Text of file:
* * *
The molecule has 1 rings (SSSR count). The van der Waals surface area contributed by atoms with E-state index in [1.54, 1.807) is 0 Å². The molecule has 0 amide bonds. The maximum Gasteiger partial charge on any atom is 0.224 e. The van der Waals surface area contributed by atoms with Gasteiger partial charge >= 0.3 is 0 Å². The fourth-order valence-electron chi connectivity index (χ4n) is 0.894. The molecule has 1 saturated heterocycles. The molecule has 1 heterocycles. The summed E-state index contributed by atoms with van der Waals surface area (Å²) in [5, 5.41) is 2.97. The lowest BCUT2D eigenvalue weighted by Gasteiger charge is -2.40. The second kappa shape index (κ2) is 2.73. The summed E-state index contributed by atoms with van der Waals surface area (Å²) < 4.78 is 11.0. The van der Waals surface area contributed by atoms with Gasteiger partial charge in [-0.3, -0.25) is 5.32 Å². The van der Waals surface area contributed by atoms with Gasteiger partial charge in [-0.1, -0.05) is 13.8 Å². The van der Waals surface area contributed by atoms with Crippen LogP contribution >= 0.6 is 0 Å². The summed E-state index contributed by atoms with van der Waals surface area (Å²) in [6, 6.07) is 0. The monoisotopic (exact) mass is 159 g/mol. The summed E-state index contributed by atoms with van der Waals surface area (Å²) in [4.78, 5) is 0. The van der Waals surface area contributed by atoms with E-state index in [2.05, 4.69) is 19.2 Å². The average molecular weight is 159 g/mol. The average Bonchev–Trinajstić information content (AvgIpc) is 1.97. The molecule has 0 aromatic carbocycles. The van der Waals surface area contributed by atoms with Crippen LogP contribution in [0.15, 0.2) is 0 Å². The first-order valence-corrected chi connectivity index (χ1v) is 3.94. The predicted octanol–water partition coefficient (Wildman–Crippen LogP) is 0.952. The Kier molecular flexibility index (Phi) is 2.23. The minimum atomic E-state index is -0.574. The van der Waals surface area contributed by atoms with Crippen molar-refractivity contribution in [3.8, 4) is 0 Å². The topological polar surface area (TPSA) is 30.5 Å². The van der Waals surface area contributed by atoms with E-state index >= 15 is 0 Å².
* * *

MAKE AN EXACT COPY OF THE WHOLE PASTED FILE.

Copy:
The molecule has 1 rings (SSSR count). The van der Waals surface area contributed by atoms with E-state index in [1.54, 1.807) is 0 Å². The molecule has 0 amide bonds. The maximum Gasteiger partial charge on any atom is 0.224 e. The van der Waals surface area contributed by atoms with Gasteiger partial charge >= 0.3 is 0 Å². The fourth-order valence-electron chi connectivity index (χ4n) is 0.894. The molecule has 1 saturated heterocycles. The molecule has 1 heterocycles. The summed E-state index contributed by atoms with van der Waals surface area (Å²) in [5, 5.41) is 2.97. The lowest BCUT2D eigenvalue weighted by Gasteiger charge is -2.40. The second kappa shape index (κ2) is 2.73. The summed E-state index contributed by atoms with van der Waals surface area (Å²) < 4.78 is 11.0. The van der Waals surface area contributed by atoms with Gasteiger partial charge in [-0.3, -0.25) is 5.32 Å². The van der Waals surface area contributed by atoms with Gasteiger partial charge in [-0.1, -0.05) is 13.8 Å². The van der Waals surface area contributed by atoms with Crippen LogP contribution >= 0.6 is 0 Å². The summed E-state index contributed by atoms with van der Waals surface area (Å²) in [6, 6.07) is 0. The monoisotopic (exact) mass is 159 g/mol. The summed E-state index contributed by atoms with van der Waals surface area (Å²) in [4.78, 5) is 0. The van der Waals surface area contributed by atoms with E-state index in [2.05, 4.69) is 19.2 Å². The average molecular weight is 159 g/mol. The average Bonchev–Trinajstić information content (AvgIpc) is 1.97. The molecule has 0 aromatic carbocycles. The van der Waals surface area contributed by atoms with Crippen LogP contribution in [0.15, 0.2) is 0 Å². The first-order valence-corrected chi connectivity index (χ1v) is 3.94. The predicted octanol–water partition coefficient (Wildman–Crippen LogP) is 0.952. The Kier molecular flexibility index (Phi) is 2.23. The minimum atomic E-state index is -0.574. The van der Waals surface area contributed by atoms with Crippen molar-refractivity contribution in [3.8, 4) is 0 Å². The topological polar surface area (TPSA) is 30.5 Å². The van der Waals surface area contributed by atoms with E-state index >= 15 is 0 Å².